Opinion | Lopsided spatial development in India needs to be fixed4 min read . Updated: 07 Jan 2019, 12:04 AM IST
The trade-offs between forces of agglomeration and congestion costs determine where engines of growth locate
India’s unprecedented economic growth during the last two decades has been spearheaded by lopsided spatial development, with clusters of economic activity concentrated in a few highly dense megacities. Engines of growth have failed to spread to less dense secondary cities. Given that a majority of the population in India still lives outside megacities, this has created huge spatial disparities. Uneven spatial development is common in many countries, but it is much more pronounced in India. Unlike in China, Europe and the US, where the engines of growth and job creation have spread to the secondary cities, in India medium-sized cities remain mired in joblessness and poverty. Policymakers frown upon unequal spatial disparities and this has increased the importance of inclusive spatial development in our development discourse.
Why is India’s spatial development so lopsided? What can India learn from China and the US where engines of growth have shifted to the secondary cities? Are India’s manufacturing and services sectors following similar spatial development patterns? Is the geographic trajectory of capitalism toward spatial clustering or dispersal?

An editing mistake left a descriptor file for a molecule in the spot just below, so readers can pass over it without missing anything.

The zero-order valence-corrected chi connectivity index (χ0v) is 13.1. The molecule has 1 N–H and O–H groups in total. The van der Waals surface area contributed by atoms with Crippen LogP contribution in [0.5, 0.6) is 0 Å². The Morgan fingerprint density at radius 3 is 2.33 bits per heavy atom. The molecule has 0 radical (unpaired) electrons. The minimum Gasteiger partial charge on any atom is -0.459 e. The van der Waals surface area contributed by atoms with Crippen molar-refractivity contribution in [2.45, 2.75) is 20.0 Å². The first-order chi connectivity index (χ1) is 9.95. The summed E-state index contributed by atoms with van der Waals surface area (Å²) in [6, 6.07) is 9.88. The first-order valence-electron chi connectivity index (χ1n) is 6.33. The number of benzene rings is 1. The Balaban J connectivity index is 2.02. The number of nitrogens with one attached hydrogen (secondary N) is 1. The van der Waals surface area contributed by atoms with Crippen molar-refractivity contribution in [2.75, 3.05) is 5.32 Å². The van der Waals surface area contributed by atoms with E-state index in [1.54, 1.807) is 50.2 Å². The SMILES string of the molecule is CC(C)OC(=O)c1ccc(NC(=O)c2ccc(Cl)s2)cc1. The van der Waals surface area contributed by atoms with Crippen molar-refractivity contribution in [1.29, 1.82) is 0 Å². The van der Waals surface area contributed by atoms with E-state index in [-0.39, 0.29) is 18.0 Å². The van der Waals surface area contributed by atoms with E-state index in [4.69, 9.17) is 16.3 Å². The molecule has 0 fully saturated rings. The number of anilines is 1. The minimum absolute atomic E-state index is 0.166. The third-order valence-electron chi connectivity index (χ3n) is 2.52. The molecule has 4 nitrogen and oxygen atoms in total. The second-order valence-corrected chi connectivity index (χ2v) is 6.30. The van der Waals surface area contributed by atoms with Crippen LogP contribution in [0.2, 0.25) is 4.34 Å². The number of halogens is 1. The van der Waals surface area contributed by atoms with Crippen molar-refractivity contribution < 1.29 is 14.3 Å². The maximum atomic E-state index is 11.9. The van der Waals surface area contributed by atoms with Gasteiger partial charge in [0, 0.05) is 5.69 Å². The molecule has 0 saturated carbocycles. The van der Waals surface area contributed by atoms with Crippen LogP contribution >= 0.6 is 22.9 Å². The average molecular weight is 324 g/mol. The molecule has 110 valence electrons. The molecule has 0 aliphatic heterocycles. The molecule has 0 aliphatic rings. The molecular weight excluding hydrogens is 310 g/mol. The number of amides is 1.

A detailed examination of India’s 600 districts shows the spatial development trends in India are very different when compared with China and the US, given the clustering of the engines of growth and job-creation in megacities (see Klaus Desmet, Ejaz Ghani, Stephen O’Connell, Esteban Rossi-Hansberg, The Spatial Development Of India, Journal Of Regional Science, and World Bank).
Spatial development in any location is determined by the trade-offs between the forces of agglomeration economies and congestion costs. Agglomeration economies in the US are concentrated in locations with employment density below 150 employees per sq. km, while in India agglomeration economies are found in locations with densities above this threshold, with employment densities reaching thousands. For those levels of density, US locations exhibit substantial congestion. China has shown a similar spatial evolution to the US. In China, locations with employment density above 150 employees per sq. km have experienced reduced employment growth, indicating important congestion costs. These trade-offs between forces of agglomeration and congestion costs determine where engines of growth locate. The size of a location determines its effectiveness as an engine of growth and job creation.
India’s manufacturing sector is spatially spreading at a much faster pace than the services sector. The low-density manufacturing districts are growing at a much faster pace than high-density districts in India. This dispersion of the manufacturing sector from dense to less dense districts has accelerated structural transformation, improved allocation of resources, promoted growth of more efficient enterprises and reduced spatial mismatch of enterprises.